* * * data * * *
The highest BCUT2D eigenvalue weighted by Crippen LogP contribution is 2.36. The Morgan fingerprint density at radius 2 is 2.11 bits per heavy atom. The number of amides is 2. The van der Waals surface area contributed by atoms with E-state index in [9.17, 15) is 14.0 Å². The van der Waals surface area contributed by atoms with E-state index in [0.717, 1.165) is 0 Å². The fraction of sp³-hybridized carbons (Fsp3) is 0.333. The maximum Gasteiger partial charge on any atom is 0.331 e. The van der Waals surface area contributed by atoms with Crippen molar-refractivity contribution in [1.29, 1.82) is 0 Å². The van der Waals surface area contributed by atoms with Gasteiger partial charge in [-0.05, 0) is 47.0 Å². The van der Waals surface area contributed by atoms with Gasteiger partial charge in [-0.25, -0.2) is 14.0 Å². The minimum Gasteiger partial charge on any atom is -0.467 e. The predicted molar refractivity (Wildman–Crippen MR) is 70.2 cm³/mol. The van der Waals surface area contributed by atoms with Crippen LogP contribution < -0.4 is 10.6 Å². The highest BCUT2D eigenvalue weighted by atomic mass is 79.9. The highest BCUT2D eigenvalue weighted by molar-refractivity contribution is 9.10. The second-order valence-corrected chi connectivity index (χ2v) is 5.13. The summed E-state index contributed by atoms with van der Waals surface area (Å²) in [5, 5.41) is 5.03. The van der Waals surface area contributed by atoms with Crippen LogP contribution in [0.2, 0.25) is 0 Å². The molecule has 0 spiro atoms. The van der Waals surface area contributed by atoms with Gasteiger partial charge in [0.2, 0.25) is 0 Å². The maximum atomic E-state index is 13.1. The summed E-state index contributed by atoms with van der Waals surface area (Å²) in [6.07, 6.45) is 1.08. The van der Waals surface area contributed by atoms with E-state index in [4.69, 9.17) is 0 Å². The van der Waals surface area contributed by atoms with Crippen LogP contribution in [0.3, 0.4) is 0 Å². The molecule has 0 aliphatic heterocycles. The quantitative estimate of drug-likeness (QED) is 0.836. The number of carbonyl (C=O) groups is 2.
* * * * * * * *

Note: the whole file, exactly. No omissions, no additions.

The highest BCUT2D eigenvalue weighted by Crippen LogP contribution is 2.36. The Morgan fingerprint density at radius 2 is 2.11 bits per heavy atom. The number of amides is 2. The van der Waals surface area contributed by atoms with E-state index in [9.17, 15) is 14.0 Å². The van der Waals surface area contributed by atoms with E-state index in [0.717, 1.165) is 0 Å². The fraction of sp³-hybridized carbons (Fsp3) is 0.333. The maximum Gasteiger partial charge on any atom is 0.331 e. The van der Waals surface area contributed by atoms with Crippen molar-refractivity contribution in [1.29, 1.82) is 0 Å². The van der Waals surface area contributed by atoms with Gasteiger partial charge in [-0.05, 0) is 47.0 Å². The van der Waals surface area contributed by atoms with Gasteiger partial charge in [-0.25, -0.2) is 14.0 Å². The minimum Gasteiger partial charge on any atom is -0.467 e. The predicted molar refractivity (Wildman–Crippen MR) is 70.2 cm³/mol. The van der Waals surface area contributed by atoms with Crippen LogP contribution < -0.4 is 10.6 Å². The highest BCUT2D eigenvalue weighted by atomic mass is 79.9. The highest BCUT2D eigenvalue weighted by molar-refractivity contribution is 9.10. The second-order valence-corrected chi connectivity index (χ2v) is 5.13. The summed E-state index contributed by atoms with van der Waals surface area (Å²) in [5, 5.41) is 5.03. The van der Waals surface area contributed by atoms with Crippen LogP contribution in [0.2, 0.25) is 0 Å². The molecule has 0 spiro atoms. The van der Waals surface area contributed by atoms with Gasteiger partial charge in [0.2, 0.25) is 0 Å². The maximum atomic E-state index is 13.1. The summed E-state index contributed by atoms with van der Waals surface area (Å²) in [6.07, 6.45) is 1.08. The van der Waals surface area contributed by atoms with E-state index in [4.69, 9.17) is 0 Å². The van der Waals surface area contributed by atoms with Crippen LogP contribution in [0.3, 0.4) is 0 Å². The molecule has 0 aliphatic heterocycles. The quantitative estimate of drug-likeness (QED) is 0.836. The number of carbonyl (C=O) groups is 2.